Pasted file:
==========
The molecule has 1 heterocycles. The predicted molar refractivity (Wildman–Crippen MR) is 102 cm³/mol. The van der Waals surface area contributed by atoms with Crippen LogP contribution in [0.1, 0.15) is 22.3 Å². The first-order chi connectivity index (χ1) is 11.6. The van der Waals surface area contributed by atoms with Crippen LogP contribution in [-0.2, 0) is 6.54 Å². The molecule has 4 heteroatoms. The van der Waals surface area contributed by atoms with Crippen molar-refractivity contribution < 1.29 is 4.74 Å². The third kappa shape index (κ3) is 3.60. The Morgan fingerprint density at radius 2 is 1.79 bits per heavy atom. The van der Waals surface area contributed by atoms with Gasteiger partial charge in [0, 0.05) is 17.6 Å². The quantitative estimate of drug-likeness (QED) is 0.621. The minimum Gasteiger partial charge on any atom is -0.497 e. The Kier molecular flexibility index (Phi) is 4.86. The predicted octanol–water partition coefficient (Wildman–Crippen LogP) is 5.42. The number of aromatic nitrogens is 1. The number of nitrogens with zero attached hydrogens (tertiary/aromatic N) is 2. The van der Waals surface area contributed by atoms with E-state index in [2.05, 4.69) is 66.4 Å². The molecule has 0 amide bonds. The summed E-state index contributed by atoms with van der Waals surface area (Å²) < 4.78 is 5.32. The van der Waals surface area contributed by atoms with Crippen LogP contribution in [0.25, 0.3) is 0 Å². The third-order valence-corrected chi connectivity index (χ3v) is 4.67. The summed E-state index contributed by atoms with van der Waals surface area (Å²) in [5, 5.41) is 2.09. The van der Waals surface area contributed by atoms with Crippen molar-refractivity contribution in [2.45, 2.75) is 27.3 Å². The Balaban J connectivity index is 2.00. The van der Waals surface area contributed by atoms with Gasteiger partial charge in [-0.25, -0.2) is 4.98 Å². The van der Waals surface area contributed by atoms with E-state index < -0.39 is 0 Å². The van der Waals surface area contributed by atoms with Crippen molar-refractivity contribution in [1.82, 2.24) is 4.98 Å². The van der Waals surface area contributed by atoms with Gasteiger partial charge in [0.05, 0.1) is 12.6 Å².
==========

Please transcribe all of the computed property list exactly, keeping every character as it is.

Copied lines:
The molecule has 1 heterocycles. The predicted molar refractivity (Wildman–Crippen MR) is 102 cm³/mol. The van der Waals surface area contributed by atoms with Crippen LogP contribution in [0.1, 0.15) is 22.3 Å². The first-order chi connectivity index (χ1) is 11.6. The van der Waals surface area contributed by atoms with Crippen LogP contribution in [-0.2, 0) is 6.54 Å². The molecule has 4 heteroatoms. The van der Waals surface area contributed by atoms with Crippen molar-refractivity contribution < 1.29 is 4.74 Å². The third kappa shape index (κ3) is 3.60. The Morgan fingerprint density at radius 2 is 1.79 bits per heavy atom. The van der Waals surface area contributed by atoms with Gasteiger partial charge in [0, 0.05) is 17.6 Å². The quantitative estimate of drug-likeness (QED) is 0.621. The minimum Gasteiger partial charge on any atom is -0.497 e. The Kier molecular flexibility index (Phi) is 4.86. The predicted octanol–water partition coefficient (Wildman–Crippen LogP) is 5.42. The number of aromatic nitrogens is 1. The number of nitrogens with zero attached hydrogens (tertiary/aromatic N) is 2. The van der Waals surface area contributed by atoms with E-state index in [2.05, 4.69) is 66.4 Å². The molecule has 0 amide bonds. The summed E-state index contributed by atoms with van der Waals surface area (Å²) < 4.78 is 5.32. The van der Waals surface area contributed by atoms with Crippen LogP contribution in [0.25, 0.3) is 0 Å². The third-order valence-corrected chi connectivity index (χ3v) is 4.67. The summed E-state index contributed by atoms with van der Waals surface area (Å²) in [5, 5.41) is 2.09. The van der Waals surface area contributed by atoms with Crippen molar-refractivity contribution in [2.45, 2.75) is 27.3 Å². The Balaban J connectivity index is 2.00. The van der Waals surface area contributed by atoms with Gasteiger partial charge in [-0.25, -0.2) is 4.98 Å². The van der Waals surface area contributed by atoms with E-state index < -0.39 is 0 Å². The van der Waals surface area contributed by atoms with Crippen molar-refractivity contribution in [1.82, 2.24) is 4.98 Å². The van der Waals surface area contributed by atoms with Gasteiger partial charge in [0.05, 0.1) is 12.6 Å².